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Eastman Kodak receives landmark recognition from the American Chemical Society for its development of consumer photography

Angelea Wilson and Terry Taber - Kodak
provided photo
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McDougall Communications/Eastman Kodak
Angela Wilson, President of the American Chemical Society, and Terry Taber, Eastman Kodak's Chief Technology Officer

Eastman Kodak has been recognized as being a National Historic Chemical Landmark. That designation comes from the American Chemical Society, and it recognizes George Eastman and Kodak for their role in bringing everyday photography to the world.

The celebration of that designation was made Monday at the Kodak Center on Ridge Road.

The President of the American Chemical Society, Angela Wilson, said that the landmark designation “honors George Eastman, Eastman Kodak and the many generations of Kodak chemists, scientists and engineers who made photography an everyday part of our lives before the advent of smartphones and digital cameras.”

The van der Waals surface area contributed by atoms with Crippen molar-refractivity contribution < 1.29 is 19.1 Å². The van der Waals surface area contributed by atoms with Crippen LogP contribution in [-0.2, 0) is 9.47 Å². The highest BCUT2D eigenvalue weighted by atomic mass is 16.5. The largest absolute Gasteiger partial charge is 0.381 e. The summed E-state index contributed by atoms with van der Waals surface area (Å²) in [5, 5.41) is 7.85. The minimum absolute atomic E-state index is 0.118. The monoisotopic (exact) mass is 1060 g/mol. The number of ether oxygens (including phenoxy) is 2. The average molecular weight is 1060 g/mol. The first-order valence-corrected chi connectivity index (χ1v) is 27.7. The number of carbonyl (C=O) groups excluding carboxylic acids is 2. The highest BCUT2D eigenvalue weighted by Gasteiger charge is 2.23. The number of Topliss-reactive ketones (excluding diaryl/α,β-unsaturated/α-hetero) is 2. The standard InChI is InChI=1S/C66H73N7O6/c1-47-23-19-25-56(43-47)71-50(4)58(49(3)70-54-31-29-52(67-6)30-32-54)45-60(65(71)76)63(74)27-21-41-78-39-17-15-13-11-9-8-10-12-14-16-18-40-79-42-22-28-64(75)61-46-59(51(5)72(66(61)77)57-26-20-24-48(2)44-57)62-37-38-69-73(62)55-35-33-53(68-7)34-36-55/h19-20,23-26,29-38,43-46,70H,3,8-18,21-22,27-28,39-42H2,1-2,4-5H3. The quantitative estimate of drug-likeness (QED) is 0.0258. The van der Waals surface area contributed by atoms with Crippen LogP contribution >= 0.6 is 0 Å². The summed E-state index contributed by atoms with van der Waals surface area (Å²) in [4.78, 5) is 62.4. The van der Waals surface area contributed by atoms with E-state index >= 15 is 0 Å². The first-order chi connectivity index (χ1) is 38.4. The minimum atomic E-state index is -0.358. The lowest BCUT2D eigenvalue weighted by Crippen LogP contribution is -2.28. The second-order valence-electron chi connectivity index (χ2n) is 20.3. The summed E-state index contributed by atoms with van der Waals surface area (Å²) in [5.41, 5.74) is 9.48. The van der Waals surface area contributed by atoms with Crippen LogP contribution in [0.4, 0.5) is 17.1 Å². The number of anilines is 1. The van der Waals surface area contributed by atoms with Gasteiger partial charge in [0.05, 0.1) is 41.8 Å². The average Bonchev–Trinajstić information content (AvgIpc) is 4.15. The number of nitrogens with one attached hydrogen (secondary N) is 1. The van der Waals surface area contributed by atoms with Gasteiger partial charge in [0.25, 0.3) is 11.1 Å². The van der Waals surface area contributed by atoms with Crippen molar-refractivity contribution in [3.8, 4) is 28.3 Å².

Terry Taber is the Chief Technology Officer for Kodak. He said that even though this landmark award focuses on Kodak’s film legacy, advanced materials and chemicals are part of their current lineup in terms of both research and the products they hope to produce.

“The industries that we’ve targeted are clearly of current interest and will be of interest for many decades to come, like the batteries, the transparent antenna reagents for pharmaceuticals.”

Kodak American Chemical Society plaque
provided
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American Chemical Society
A plaque placed at the Kodak Center in Rochester recognizing Eastman Kodak for its development of consumer photography.

Over recent decades, Kodak spent millions of dollars to help clean up pollution caused by chemicals from its film manufacturing.

But Taber said that the company has been changing the way it produces chemicals, to make the process more sustainable.

“We use different processes, we do a lot more recover, reuse, and we choose different materials,” said Taber. “It starts all the way back in the R&D phase, that whatever you’re going to make you think about how that’s going to go into a product, how it’s going to be manufactured, how it’s going to be used by the customer and what’s going to happen to it.”

The landmark designation from the American Chemical Society will be the 7th one in New York state and the first to be located outside the New York City area.

Randy Gorbman is WXXI's director of news and public affairs. Randy manages the day-to-day operations of WXXI News on radio, television, and online.